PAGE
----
The Hut Group (THG) founder and chief executive Matthew Moulding is giving up his ‘golden share’ in the company in a bid to regain the confidence of investors after the online giant’s share price plunged in recent weeks.
The group confirmed on Monday that Moulding is to cancel his special share rights, which gives him greater voting powers over the business.
THG said the move will further “good corporate governance” at the company, and will “facilitate” its application to step up to the premium segment of the main market of the London Stock Exchange in 2022.
The group, which owns online beauty destination Lookfantastic.com and fashion brands MyBag, Coggles and All Sole, first went public in 2020 with a 5.4 billion pound valuation.
But the group’s stock price plunged 35 percent last week over concerns about its corporate governance.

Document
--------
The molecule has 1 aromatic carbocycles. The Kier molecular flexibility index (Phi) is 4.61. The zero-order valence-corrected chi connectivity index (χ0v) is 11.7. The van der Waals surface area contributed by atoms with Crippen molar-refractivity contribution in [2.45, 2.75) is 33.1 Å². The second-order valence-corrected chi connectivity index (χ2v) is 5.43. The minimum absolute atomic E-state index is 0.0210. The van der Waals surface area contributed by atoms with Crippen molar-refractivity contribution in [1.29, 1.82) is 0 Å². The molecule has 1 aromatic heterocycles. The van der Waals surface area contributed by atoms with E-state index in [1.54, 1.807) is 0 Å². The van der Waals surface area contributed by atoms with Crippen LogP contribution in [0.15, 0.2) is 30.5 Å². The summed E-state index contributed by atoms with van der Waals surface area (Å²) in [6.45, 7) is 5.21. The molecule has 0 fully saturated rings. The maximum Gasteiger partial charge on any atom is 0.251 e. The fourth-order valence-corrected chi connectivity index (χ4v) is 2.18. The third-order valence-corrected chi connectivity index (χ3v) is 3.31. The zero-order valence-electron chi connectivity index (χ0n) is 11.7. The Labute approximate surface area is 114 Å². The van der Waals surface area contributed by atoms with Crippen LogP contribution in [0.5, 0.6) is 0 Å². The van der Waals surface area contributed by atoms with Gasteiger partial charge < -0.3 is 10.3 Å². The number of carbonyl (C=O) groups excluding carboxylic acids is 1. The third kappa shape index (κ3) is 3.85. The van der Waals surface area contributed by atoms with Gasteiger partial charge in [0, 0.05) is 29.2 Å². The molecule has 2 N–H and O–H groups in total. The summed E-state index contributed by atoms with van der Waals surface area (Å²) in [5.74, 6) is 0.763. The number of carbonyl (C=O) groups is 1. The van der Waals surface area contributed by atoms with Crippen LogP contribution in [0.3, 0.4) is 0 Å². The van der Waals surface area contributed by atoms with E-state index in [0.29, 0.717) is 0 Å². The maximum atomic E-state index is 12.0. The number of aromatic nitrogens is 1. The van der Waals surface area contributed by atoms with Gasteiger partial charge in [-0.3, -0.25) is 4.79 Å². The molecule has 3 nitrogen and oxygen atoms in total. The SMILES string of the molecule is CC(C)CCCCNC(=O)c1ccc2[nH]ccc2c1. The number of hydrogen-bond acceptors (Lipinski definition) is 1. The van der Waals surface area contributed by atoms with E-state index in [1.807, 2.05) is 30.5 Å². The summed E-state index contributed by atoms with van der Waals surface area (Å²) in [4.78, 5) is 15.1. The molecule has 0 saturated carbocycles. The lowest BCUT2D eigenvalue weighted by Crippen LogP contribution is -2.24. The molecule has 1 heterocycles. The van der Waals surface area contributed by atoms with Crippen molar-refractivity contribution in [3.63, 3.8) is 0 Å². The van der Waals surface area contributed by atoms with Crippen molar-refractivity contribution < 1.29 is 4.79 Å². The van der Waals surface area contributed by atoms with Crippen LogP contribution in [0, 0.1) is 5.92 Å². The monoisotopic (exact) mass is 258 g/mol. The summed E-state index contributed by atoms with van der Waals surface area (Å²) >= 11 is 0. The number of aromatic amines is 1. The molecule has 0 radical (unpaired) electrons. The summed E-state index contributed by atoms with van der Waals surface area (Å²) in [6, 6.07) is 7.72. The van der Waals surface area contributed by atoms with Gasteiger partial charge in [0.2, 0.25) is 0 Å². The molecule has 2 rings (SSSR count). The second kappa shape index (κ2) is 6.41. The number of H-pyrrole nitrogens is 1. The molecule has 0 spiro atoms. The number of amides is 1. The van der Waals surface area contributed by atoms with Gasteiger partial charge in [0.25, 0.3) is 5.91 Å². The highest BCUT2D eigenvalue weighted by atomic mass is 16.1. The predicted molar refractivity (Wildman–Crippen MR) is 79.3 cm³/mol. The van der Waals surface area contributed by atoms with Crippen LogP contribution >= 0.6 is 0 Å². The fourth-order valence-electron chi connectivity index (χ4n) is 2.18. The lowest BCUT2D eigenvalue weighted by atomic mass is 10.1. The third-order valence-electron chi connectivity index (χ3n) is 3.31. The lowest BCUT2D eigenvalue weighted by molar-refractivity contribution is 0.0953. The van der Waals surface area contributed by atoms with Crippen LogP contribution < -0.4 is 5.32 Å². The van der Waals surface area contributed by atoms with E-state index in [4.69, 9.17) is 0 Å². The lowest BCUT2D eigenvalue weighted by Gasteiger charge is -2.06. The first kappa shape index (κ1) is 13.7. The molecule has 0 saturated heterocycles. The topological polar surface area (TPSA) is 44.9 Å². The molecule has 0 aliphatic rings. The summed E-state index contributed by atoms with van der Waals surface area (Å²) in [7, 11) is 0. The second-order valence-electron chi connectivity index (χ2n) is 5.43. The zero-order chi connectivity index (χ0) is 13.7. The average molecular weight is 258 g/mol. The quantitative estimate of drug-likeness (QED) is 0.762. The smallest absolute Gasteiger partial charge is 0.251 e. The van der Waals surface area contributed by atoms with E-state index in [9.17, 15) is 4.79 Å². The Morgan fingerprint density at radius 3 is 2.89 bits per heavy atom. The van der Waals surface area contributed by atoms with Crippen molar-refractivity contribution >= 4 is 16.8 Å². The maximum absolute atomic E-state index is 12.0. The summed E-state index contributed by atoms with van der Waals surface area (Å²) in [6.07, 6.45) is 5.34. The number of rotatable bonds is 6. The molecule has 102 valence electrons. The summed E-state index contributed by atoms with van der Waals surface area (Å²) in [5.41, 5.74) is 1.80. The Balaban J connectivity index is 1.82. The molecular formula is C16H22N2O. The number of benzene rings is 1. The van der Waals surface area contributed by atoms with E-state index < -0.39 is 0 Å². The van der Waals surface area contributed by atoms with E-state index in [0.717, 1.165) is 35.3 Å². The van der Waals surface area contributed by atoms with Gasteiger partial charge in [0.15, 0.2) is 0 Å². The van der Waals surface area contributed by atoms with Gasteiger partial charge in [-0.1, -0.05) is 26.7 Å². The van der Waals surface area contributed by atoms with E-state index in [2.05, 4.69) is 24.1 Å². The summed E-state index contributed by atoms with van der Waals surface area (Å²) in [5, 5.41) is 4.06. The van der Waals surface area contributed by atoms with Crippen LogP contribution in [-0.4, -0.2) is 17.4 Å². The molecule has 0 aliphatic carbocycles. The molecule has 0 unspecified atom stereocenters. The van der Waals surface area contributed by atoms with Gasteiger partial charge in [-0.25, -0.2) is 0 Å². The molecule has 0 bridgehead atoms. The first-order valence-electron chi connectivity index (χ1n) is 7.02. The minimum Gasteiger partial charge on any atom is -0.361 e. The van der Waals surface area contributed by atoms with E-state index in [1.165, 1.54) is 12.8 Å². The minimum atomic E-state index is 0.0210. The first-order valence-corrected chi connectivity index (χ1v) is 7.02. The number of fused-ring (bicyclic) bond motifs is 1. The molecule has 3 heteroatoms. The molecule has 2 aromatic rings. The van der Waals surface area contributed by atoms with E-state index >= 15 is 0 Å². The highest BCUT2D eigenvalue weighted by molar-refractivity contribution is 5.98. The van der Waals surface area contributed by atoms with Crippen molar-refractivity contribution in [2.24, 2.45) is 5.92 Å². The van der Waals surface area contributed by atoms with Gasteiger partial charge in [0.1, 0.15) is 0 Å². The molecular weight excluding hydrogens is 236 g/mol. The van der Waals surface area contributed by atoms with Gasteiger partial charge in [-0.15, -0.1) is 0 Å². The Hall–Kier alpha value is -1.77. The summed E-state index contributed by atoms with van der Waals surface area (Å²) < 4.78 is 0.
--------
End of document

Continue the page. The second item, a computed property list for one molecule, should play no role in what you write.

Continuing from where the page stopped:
THG eyes premium listing on LSE
“After the anniversary of our 2020 listing we feel that the time is right to make this next step and apply to the premium segment in 2022, thereby continuing the development of THG as we endeavour to deliver our strategy for the benefit of our shareholders, key stakeholders and employees,” Moulding said in a statement.
Shares were up 16 percent on Monday after the announcement.
For the year ending December 31 2020, revenue at THG soared 41.5 percent to 1.6 billion pounds.
Revenue at the group’s beauty division increased 57.1 percent to 751.6 million pounds, while revenue at its THG Ingenuity was up 7.3 percent to 137.3 million pounds.
The company reported an operating loss of 481.8 million pounds, compared to a profit of 33.5 million pounds a year earlier, citing one-off, non-cash items including costs associated with its IPO and Covid, as well as a 331.6 million pound non-cash share-based payments charge.